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USDA Plant Hardiness Zones

To help gardeners understand which plants will grow well for them, the entire USA has been segmented into ‘Plant Hardiness Zones’. Knowing your zone number is helpful when shopping for plants because:

  • Cold-area gardeners can avoid buying plants that simply won’t survive their lowest winter temperatures.
  • Warm-area gardeners can steer clear of plants that need a period of cold weather in order to bloom again.
Find your Plant Hardiness Zone here.

Perennial Aftercare: Cutting Back, Dividing & More

Staudenbeet mit Echinacea, Festuca, Agastache

Fall is the perfect time to get out, enjoy the cool weather and maintain your perennial gardens. Whether you’re cutting perennials back, dividing varieties that have grown substantially, or digging up and moving plants that didn’t do well this past season – fall is the time to do it.

Cutting Back

Although you may have the urge to cut everything down to the ground this fall, we recommend leaving several perennials standing through the fall and winter months. Sedum remains attractive all winter long, especially with a dusting of snow. Echinacea and Rudbeckia seeds are a tasty treat for birds. Some varieties, including Butterfly Weed and Coral Bells, don’t like to be cut back, as their foliage protects the plants through the winter.

sedum-autumn-fire

Some perennials, such as Sedum, remain attractive throughout the winter months and can be left as is.

Having said that, it’s important to cut back most of the perennials in your garden, as they usually can’t tolerate the winter weather. They will also create an eye sore in the garden. We recommend cutting back perennials in your garden (except for the ones mentioned above) after the weather has cooled down significantly, but before the snow flies. Most varieties like to be cut down several inches from the ground. If the plant is diseased, remember not to compost the foliage.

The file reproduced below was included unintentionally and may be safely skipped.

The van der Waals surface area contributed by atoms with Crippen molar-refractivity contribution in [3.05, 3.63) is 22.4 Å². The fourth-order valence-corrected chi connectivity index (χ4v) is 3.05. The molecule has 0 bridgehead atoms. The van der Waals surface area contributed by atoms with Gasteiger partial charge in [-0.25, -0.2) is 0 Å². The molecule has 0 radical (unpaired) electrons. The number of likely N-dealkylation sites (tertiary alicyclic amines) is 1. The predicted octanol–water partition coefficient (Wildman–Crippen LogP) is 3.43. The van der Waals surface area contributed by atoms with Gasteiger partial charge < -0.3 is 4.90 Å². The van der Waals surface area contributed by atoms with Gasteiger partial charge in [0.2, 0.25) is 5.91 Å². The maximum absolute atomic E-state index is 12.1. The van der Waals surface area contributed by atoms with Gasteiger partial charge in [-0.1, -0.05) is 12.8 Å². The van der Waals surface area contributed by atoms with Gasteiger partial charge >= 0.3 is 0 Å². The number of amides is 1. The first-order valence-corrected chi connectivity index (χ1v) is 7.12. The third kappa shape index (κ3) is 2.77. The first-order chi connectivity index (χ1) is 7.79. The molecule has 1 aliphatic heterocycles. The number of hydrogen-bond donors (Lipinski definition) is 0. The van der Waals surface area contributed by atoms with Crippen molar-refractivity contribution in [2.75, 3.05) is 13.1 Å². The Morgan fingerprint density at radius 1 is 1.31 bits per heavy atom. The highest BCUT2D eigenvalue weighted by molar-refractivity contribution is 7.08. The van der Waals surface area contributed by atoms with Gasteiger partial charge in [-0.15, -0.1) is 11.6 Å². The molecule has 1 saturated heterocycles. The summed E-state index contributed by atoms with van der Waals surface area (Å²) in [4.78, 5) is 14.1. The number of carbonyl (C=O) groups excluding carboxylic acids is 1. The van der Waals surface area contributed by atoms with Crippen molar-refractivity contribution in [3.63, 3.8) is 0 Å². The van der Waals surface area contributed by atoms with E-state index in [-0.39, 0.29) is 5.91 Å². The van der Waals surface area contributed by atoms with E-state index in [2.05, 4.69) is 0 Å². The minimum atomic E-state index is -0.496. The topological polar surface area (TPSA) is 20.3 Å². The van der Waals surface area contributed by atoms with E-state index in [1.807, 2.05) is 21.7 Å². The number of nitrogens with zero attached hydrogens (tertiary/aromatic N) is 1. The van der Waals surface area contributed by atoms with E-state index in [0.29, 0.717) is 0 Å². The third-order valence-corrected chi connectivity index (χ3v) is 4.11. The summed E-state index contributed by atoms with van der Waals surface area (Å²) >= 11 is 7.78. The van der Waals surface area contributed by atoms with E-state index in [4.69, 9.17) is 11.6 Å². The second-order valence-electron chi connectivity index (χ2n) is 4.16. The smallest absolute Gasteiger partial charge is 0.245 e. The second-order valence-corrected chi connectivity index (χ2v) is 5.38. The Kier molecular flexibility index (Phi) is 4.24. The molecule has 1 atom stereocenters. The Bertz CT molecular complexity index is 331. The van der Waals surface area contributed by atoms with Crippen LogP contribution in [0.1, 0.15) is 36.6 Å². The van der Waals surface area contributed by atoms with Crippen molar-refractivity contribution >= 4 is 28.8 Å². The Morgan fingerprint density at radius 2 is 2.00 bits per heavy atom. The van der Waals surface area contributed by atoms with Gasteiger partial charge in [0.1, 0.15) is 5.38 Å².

Dividing Plants

The best rule to dividing plants is not to wait until the plant has outgrown its space so much that it looks like it’s dying. Divide healthy, large plants such as Iris and Daylilies that are ready to be moved to other spots in the garden.

daylily-morrissetteThe cooler temperatures in fall allow for the quickest reestablishment of your perennials after dividing and re-planting (or giving to a lucky friend). The plants will be able to establish new roots before the heat of summer arrives. Divide plants into smaller sections (about 20% of the original plant), as smaller plants actually have a better chance of survival. We don’t recommend dividing while a plant is in bloom, but if you have to, be extra conscious of watering and care.

After diving your plants, if you’re not planting right away, we recommend wetting the roots and storing them in a cool, shady spot, covering them with newspaper to keep them moist. When re-planting, add an organic fertilizer to help boost the new plant’s chances of growing strong in the garden.

 

Moving/Re-Planting

We’ve all done it – planted a Peony too deep so it doesn’t bloom, or added a sun-loving variety where there’s too much shade. Fall is the perfect time to try to correct your past growing errors and dig up, re-plant and move existing perennials. Like dividing plants, fall is the perfect time to move and re-plant varieties because the cooler temperatures allow for the root structures to get established before the warm season.

Mulching

Although Mulching isn’t necessary in the fall, if you’ve recently divided and re-planted small perennials, or have other new, tender additions to the fall garden, we recommend adding a layer of mulch to help protect them from the harsh winter.

3 thoughts on “Perennial Aftercare: Cutting Back, Dividing & More”

  • Sara DiMino

    Beautiful photos and very good reminders.

    Reply
  • Patti Wellman

    Can you please tell me the area that can be covered with one pound of seeds. We have a rather large area that needs covering but don't know how much forget-me-nots seeds to purchase.
    Thank you

    Reply
    • Jenny

      Hi Patti, one pound of Forget-me-not seeds will cover 8,710 square feet. If you visit the Forget-me-not page on our site: http://www.americanmeadows.com/forget-me-not-seeds and scroll down to Plant Information, you'll see a section called Coverage; this should help you to figure out how exactly how much seed you'll need to successfully plant your space! Happy Gardening - Jenny

      Reply
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